What is Verification and Validation
Design Verification and validation are essential concepts for the design process of a medical device and it is of fundamental importance to fully understand the differences and the requirements associated with these activities. In this post we provide an overview of the FDA requirements for design verification and validation
Verification and Validation: some definitions
Firstly, let’s start with some definitions. The definition of Design Verification and Design Validation is reported in section 820.30 of Code of Federal Regulation (CFR), at the lefters f) and g). Specifically:
- Design Verification is confirmation by objective evidence that design output meets design input.
- Design Validation means establishing by objective evidence that specifications (specified requirements) conform with user needs and intended use(s).
Design validation means performing specific tests on the device to demonstrate it works for end user according to its specific intended use. If for example we imagine to have a product which is only constitute by software (the so-called, SAMD, Software as Medical Device), design validation means demonstration that we call Global System Requirements (that include user needs) are fulfilled.
If, instead we take in consideration a general hardware device, Design Validation shall include, a part fulfilment of the identified user needs, testing activities related to the safety of the device according to its intended use, for example:
- Biocompatibility Evaluation
- Electrical Safety and Electromagnetic Compatibility
- Packaging Validation / Sterilization Validation
It is essential to have a traceability between user needs/ system requirements and validation tests used to demonstrate fulfilment of that specific requirements. For example:
|User Needs||Validation Test|
|The device shall be safe to be used |
on patients from biocompatibility
point of view
|Validation activities related|
to compliance with ISO 10993
family of standard.
Design verification as per FDA requirements
Within the design process, design verification, as mentioned before in the section related to the definition, means demonstrating that the design outputs match the design inputs. From practical point of view, it means to identify specific requirements that could be related to functionality, performance, usability and safety of the device.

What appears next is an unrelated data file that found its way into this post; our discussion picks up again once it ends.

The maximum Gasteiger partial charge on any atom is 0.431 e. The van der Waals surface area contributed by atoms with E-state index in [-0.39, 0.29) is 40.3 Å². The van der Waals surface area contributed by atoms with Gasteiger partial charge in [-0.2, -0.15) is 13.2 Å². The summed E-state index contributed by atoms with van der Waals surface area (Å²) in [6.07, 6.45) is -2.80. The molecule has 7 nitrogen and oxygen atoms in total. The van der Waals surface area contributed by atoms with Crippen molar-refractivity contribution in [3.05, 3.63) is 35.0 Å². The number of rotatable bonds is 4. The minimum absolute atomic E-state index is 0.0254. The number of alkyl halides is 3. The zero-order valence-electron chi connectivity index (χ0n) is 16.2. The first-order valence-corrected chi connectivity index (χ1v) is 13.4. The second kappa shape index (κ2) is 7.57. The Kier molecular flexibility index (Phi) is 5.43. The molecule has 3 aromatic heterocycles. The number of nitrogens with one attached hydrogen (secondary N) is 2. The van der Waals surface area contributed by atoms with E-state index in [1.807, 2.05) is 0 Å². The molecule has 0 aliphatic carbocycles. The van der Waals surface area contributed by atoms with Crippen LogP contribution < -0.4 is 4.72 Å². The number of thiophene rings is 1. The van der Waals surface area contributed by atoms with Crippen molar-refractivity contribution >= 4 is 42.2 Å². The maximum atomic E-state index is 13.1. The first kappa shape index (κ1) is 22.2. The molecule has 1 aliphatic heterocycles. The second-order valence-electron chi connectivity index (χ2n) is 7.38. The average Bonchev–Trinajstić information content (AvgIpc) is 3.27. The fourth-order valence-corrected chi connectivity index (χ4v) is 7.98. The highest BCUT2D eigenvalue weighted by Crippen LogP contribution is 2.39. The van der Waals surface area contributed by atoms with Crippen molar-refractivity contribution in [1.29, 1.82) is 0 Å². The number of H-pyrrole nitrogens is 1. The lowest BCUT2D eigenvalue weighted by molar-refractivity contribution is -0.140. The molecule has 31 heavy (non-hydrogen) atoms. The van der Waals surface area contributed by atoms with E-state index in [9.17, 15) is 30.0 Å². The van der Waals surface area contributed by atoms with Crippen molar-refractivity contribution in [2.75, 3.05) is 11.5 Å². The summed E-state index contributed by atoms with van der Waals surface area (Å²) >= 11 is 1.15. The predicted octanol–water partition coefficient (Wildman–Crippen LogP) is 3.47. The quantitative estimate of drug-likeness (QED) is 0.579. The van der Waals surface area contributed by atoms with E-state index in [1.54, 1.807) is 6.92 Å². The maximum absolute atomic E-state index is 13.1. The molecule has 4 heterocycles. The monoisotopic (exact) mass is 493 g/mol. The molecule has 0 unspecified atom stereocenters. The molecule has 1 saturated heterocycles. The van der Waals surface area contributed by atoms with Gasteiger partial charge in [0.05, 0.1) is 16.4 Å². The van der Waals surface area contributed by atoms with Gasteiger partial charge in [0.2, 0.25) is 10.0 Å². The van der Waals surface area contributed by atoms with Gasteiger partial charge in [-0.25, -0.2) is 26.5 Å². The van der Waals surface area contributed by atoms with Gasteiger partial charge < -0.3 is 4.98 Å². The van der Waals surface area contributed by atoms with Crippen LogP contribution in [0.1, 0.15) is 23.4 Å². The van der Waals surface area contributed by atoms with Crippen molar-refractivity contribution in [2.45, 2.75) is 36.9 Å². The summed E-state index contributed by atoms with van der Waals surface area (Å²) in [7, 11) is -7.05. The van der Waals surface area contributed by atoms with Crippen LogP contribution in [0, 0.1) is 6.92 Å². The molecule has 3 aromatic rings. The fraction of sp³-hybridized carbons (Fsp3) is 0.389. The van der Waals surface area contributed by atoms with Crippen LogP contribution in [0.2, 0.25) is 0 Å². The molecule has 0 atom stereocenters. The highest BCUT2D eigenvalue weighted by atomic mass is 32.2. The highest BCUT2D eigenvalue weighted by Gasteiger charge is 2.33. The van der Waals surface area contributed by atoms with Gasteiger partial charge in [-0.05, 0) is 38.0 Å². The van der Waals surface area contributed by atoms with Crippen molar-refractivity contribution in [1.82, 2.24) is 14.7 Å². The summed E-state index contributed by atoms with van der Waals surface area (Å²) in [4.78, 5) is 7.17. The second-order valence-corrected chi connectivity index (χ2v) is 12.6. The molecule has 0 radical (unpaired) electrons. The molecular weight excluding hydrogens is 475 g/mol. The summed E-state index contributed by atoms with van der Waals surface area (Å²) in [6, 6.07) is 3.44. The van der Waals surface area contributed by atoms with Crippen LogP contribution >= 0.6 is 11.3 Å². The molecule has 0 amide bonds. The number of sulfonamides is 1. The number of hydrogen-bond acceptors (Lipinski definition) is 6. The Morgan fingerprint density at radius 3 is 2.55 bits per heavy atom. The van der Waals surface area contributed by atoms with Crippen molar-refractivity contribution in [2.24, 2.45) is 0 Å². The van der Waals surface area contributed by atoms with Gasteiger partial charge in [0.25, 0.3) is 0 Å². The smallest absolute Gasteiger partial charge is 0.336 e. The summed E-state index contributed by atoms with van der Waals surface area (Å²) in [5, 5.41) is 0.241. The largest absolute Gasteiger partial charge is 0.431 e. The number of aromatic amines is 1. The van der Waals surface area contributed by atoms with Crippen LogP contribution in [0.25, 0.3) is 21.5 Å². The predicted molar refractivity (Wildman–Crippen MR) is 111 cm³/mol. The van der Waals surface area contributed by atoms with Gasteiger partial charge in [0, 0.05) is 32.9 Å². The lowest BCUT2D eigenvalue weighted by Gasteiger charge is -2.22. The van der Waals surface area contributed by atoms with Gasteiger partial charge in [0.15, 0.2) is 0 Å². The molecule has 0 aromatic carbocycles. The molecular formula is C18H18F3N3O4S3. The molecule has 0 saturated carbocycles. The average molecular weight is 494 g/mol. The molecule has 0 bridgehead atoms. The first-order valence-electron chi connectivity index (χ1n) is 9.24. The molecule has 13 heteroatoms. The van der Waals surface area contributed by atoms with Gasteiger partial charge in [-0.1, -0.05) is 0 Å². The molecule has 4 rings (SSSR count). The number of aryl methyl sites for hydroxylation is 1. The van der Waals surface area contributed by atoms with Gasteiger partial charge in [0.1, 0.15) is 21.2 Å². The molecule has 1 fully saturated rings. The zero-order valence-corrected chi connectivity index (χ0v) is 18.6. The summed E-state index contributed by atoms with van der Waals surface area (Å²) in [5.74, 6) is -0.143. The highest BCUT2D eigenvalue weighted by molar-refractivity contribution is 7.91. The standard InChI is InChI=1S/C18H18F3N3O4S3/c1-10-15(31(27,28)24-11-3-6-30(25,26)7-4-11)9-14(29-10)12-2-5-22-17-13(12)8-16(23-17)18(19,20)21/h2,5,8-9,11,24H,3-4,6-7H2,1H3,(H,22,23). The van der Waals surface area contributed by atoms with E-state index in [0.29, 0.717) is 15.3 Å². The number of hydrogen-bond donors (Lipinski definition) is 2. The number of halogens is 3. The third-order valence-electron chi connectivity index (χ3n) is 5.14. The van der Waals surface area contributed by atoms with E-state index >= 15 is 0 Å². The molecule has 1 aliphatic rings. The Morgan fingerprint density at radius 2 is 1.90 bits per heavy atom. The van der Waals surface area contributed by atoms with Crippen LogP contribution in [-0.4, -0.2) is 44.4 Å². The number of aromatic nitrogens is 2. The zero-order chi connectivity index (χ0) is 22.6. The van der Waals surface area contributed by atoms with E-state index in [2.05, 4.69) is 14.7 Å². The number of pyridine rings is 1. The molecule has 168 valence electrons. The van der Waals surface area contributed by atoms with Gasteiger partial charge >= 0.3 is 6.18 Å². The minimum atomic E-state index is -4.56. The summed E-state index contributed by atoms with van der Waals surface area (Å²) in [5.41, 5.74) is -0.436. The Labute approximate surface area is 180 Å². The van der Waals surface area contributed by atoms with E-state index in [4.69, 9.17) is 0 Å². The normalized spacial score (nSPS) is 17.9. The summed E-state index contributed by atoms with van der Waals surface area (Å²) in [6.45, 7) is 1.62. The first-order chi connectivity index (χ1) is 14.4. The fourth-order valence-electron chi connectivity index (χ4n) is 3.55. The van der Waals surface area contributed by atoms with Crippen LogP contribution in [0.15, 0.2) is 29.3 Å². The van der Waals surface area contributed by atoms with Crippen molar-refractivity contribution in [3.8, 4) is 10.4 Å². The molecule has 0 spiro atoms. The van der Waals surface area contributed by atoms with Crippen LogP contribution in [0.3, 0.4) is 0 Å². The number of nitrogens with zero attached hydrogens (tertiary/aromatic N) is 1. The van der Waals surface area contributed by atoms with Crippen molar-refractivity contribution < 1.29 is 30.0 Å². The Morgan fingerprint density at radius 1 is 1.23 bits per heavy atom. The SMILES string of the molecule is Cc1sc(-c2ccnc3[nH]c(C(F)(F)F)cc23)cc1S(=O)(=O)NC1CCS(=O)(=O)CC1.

For each of this specific requirements a test plan and report shall be documented to ensure that each of the identified requirements is met.
Design verification is not focused at a system level, as per design validation; but rather it can include testing activities on all the layers of the design process. For instance, considering the scheme mentioned in the section before, for a SAMD, design verification includes code review, unitary tests and system verification tests.
Verification vs Validation
If we want to compare the characteristics of verification vs validation activities, let’s have a look to the table below:
|Scope: Design Outputs |
meet Design Inputs
|Design meets user needs and |
intended us of the device
|System, subsystem and |
|Test focused at a system level|
|During development.||After Development|
|Can be performed on |
|Shall be performed on the |
same devices as the ones
that will go on the market, or
|It is performed against |
selected by owner of the
|It is performed agains |
the selected user needs and
by international standards.
Specific FDA Requirements for Design Verification and Design Validation Activities
There are specific requirements that are needed to be fulfilled for verification and validation activities. Specifically, both for validation and verification, test plan shall include methods, acceptance criteria, and, very important, statistical techniques with rationale for sample size. For the latter point, it is extremely important that the sample size used for verification and validation tests is justified from statistical point of view to ensure that the number of samples tested is signification from statistical stand point.
Furthermore, for design validation there is another important requirement related to sample type. In fact, as mentioned before, the ISO 13485:2016 reports:
Design validation shall be conducted on representative product. Representative product includes initial production units, batches or their equivalents. The rationale for the choice of product used for validation shall be recorded.
FDA requirements for design validation are very similar to the one reported above.
It is very clear that the validation activities shall be performed on final devices and that a justification for sample type used for validation activities shall be documented. It is important to mention that this applies to all the validation activities, including clinical validation.